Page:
Consider the following:
“…will God incense his ire/For such a petty Trespass, and not praise/ Rather your dauntless virtue…?”
-Satan speaks to Eve in Book IX of Paradise Lost
“The only way to get rid of a temptation is to yield to it. Resist it, and your soul grows sick with longing for the things it has forbidden to itself, with desire for what its monstrous laws have made monstrous and unlawful.”
-Lord Henry to Dorian Gray in Wilde’s novel
Anyone who examines the Satanic temptation in Paradise Lost will invariably conclude that every sin is the lesser of two evils. A man does not truly understand what temptation is unless he understands that lust always presents itself as the lesser of two evils, and theft always presents itself as the lesser of two evils, as do pride and gluttony and all the rest. The devil says, “Better to steal than for your children to starve,” or, “Better to give in to lust than lose the whole afternoon in distraction.” The devil says, “Better to lie to your students than admit your failings. If you admit your failings, your students will lose respect for you, for school, for the whole academic project,” and so a teacher surrenders a bit of his soul in exchange for the attention and admiration of his pupils— the lesser of two evils, plain and simple.
The world is a fallen place, full of unenviable decisions. Better to brave a bad decision than to refrain from choosing at all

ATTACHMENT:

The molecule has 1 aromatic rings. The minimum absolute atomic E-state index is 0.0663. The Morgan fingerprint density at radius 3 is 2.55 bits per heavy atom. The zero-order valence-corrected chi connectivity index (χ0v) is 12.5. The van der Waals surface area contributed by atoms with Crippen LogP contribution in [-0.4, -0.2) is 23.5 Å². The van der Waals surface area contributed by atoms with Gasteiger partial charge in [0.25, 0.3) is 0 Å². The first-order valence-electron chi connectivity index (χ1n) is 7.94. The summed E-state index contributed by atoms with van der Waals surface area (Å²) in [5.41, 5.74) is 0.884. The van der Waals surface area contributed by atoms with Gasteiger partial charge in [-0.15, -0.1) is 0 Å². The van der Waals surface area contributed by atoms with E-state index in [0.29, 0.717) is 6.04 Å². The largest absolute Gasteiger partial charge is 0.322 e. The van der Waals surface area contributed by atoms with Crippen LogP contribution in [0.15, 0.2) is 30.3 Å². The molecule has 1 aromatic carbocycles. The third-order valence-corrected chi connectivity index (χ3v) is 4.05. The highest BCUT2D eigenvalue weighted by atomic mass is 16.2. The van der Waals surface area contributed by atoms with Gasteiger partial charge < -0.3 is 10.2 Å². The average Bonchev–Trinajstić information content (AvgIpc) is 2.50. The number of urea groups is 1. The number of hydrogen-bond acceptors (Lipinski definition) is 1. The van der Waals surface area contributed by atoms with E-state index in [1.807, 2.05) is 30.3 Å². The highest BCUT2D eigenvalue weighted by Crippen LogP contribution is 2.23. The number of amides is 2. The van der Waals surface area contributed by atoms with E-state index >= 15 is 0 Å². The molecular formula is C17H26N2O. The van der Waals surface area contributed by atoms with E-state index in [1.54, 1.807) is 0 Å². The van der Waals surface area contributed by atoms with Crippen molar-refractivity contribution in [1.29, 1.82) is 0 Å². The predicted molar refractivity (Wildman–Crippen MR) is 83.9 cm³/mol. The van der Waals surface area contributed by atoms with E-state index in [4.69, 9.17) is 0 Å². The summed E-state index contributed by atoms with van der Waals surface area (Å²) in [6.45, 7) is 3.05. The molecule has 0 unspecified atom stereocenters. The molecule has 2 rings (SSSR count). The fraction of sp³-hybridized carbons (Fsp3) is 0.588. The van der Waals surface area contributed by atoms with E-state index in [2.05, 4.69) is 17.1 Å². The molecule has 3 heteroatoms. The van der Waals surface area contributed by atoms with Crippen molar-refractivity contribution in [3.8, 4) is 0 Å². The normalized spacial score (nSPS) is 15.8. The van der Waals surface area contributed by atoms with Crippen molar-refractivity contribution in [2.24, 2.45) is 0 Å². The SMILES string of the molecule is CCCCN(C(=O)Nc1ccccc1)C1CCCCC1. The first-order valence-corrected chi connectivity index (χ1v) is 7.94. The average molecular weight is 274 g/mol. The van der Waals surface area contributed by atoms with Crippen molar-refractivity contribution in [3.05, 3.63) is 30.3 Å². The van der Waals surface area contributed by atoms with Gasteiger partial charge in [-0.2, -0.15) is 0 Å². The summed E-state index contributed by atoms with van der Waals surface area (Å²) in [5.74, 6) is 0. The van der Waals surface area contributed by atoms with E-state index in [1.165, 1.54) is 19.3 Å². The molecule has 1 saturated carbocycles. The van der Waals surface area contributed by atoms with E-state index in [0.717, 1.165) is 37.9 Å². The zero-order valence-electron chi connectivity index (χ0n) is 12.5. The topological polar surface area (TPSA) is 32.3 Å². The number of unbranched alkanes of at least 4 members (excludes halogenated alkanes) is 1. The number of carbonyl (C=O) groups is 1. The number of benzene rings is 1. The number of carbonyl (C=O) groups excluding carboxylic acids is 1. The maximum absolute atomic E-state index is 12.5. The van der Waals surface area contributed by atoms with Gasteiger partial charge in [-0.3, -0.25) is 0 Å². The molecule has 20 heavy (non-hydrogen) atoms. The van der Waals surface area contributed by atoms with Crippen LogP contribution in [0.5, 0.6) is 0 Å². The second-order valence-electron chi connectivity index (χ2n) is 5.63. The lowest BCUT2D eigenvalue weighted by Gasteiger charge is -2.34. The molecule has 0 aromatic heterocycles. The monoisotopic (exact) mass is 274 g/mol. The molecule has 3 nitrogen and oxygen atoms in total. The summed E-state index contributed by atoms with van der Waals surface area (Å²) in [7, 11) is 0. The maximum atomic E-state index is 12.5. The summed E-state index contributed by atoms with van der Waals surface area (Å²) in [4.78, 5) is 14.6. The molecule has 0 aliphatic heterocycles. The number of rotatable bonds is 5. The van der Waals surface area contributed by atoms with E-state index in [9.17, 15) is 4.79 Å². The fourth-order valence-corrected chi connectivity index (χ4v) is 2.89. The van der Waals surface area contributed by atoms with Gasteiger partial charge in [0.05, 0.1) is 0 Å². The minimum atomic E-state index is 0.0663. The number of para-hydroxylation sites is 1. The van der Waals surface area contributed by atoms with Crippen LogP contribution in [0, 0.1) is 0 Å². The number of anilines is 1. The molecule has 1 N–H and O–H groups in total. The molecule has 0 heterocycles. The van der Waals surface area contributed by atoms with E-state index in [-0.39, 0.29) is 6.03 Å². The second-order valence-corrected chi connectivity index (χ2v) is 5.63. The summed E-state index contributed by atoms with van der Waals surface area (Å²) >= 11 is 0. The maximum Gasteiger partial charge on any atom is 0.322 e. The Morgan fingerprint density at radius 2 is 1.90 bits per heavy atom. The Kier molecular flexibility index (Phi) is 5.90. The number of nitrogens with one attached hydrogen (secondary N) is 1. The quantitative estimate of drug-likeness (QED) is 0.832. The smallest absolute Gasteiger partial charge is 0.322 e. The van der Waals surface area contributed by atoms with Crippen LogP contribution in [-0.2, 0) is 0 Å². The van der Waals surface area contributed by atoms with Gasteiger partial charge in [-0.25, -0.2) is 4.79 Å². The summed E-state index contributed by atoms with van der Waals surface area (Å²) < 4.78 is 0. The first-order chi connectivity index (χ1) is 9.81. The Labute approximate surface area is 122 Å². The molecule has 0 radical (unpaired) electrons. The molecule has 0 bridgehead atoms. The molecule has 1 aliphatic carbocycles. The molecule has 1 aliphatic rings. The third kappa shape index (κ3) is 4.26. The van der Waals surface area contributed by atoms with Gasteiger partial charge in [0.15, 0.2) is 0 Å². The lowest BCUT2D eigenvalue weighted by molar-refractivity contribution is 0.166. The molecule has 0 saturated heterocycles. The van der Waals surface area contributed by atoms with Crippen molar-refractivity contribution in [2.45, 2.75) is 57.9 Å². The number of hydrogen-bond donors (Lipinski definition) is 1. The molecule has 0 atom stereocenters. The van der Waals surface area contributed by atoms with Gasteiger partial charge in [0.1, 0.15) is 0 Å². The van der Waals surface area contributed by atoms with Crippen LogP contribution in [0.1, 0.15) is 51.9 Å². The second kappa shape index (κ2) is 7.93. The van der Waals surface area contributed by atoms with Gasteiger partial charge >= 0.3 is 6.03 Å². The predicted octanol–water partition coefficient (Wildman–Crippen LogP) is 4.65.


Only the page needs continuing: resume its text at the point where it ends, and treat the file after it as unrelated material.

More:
Sin always presents itself as a way out, an escape. Sin is a godsend. When discerned rightly, the lesser of two evils is no evil at all, but virtuous. A little sin is no sin at all when it is committed to keep from committing a greater sin. Why, it takes prudence and wisdom to discern which sin is smaller, which evil is lesser, does it not? And how could something arrived at by prudence and wisdom be wrong? We sin to avoid hassling others, to avoid hurting the feelings of others, to avoid pestering wives, to avoid insulting husbands. The world is a fallen place, full of unenviable decisions. Better to brave a bad decision than to refrain from choosing at all, no?
Sin often comes to us in a similar fashion as wisdom. Sin imitates wisdom. Wisdom often demands some kind of suffering, as well. There is, in some sense, an “evil” which attends wisdom: the “evil” of physical suffering, or self-abnegation, or humiliation. Both the wise choice and the sinful choice involve something unpleasant. The difference between the two has to do with the timing of the suffering. Vice grants pleasure now, virtue grants pleasure later. The man who chooses evil (albeit the smaller of two evils) is typically choosing to suffer later, whereas the man who yields to the exacting standards of wisdom chooses to suffer now. The wise man lives by a promise, not by the flesh. Evil rarely makes promises for the future, for the devil prefers a man not consider “where all this is going.”
The devil knows we’re not stupid. He always asks us to commit the lesser of two evils. And neither is the devil stupid… It is not as though the devil is going to ask us to choose the greater of two evils. Who would take him up on that?